One of my new year’s resolutions was to read at least a book a month (pretty oldschool, right?), since I barely reserved some time for reading books in the last couple of years. As the year draws to a close, I reflected on my goal and decided to share what I’ve read in 2016.
- Handelt Jetzt! – Flassbeck et al.
This book sheds some light on the financial system. It discusses some general concepts and gives some insight, unfortunately it was not really as detailed and comprehensive as I hoped. If you have any suggestions on better alternatives, let me know 😉
- Hacker, Hoaxer, Trickster Spy – The many faces of Anonymous – Gabriella Coleman
I really enjoyed reading Gabriella Coleman’s book about the notorious collective, it’s very well researched (as far as I can tell) and I recommend it, especially if you are as enthusiastic about technology as I am.
- The Idealist – Justin Peters
Ever since I watched the tragic documentary “The internet’s own boy” about Aaron Swartz, I could not help but research the topics, that interested him a little more. The Idealist was a good starting point for me, I’ve found a lot of interesting stuff in there, so go check it out.
- The Boy Who Could Change The World – The Writings Of Aaron Swartz
Another great book about Aaron and the topics he struggled with. Must read!
- But How Do It Know – The Basic Principles Of Computers For Everyone – J. Clark Scott
A great explanation of how our computers actually works, which starts at the very basics. I’ve read this book because I wanted to get some deeper insights in the topic, which I did not get. However, I wish I’d have stumbled upon this book earlier, as it would have been a great introduction to some of the subjects I had in university.
- Code – The Hidden Language of Computer Hardware and Software – Charles Petzold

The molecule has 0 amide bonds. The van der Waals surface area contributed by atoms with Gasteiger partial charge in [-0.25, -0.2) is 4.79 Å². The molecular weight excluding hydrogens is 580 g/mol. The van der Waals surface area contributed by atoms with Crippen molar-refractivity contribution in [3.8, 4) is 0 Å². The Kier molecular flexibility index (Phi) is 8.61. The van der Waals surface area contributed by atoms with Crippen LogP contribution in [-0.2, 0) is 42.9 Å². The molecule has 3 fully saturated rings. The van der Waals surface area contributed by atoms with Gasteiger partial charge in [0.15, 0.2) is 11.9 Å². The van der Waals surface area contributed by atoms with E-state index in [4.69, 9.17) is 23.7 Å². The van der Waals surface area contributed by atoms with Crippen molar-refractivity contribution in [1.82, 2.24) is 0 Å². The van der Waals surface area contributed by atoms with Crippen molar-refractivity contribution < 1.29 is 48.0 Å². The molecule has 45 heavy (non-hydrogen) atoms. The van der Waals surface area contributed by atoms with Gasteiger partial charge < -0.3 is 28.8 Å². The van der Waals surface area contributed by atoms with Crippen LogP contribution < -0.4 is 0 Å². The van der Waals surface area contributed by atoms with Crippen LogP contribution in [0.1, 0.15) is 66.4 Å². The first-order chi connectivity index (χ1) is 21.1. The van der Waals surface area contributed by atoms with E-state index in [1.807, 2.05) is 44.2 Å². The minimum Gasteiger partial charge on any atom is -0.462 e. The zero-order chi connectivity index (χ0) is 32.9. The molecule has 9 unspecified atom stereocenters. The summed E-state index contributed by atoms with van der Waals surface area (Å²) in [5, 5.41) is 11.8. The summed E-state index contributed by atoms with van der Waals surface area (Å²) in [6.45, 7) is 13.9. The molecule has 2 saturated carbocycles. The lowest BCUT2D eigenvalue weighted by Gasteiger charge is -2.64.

Same topic as But How Do It Know, but it’s a little more detailed than J. Clark Scotts book, so it was a little more useful to me. If you already know a thing or to about how computers work, this is the book you should read, as it shows the big picture nicely, but also shows some details you were probably unaware of. For a more detailed summary, just follow the link.
- What If: Serious Scientific Answers to Absurd Hypothetical Questions
The title says it all, just go and read it already.
- The Last Wish, Sword of Destiny, Blood of Elves, Time of Contempt, The Tower of the Swallow – Andrzej Sapkowski
I’ve stopped reading fantasy novels a while ago, but after playing The Witcher on my PS4, I just had to read the books which inspired this amazing game. It was totally worth it, just ordered the next one 🙂
- Pipe Dreams – Kelly Slater
I stumbled upon this book while I was surfing in France, and even if it was not as well written as I hoped, it was definitely worth reading. Kelly goes through his early days and describes, what kept him going, and what he did to become one of the world’s best athletes.
- Die bedeutendsten Mathematiker – Stephanie Fröba & Alfred Wassermann
In this book, some of the most important mathematicians are described, along with some of their work. Unfortunately it did not cover any of the math, but there are more specific books for that I guess.
- Creative Schools – Ken Robinson & Lou Aronica
Ken Robinson, who got pretty famous for his TED talk in 2006, explores some of the alternative approaches to education. He describes how children learn and why the standardization of education is not desirable. I wanted to read more about the history of education, as I feel our current system is not working as it should. Unfortunately, I haven’t found any other material on this topic yet, I’d appreciate any pointers 🙂
- Einfach abschalten – Gut leben in der digitalen Welt – William Powers
This book is all about the omnipresence of information in the digital age. It talks about the risks of being connected 24/7, without omitting all the benefits we get from technology.
This makes 16 books so far, so I’ve accomplished my goal and the year isn’t even over yet 🙂
Hopefully I can add another book to this list, before new year!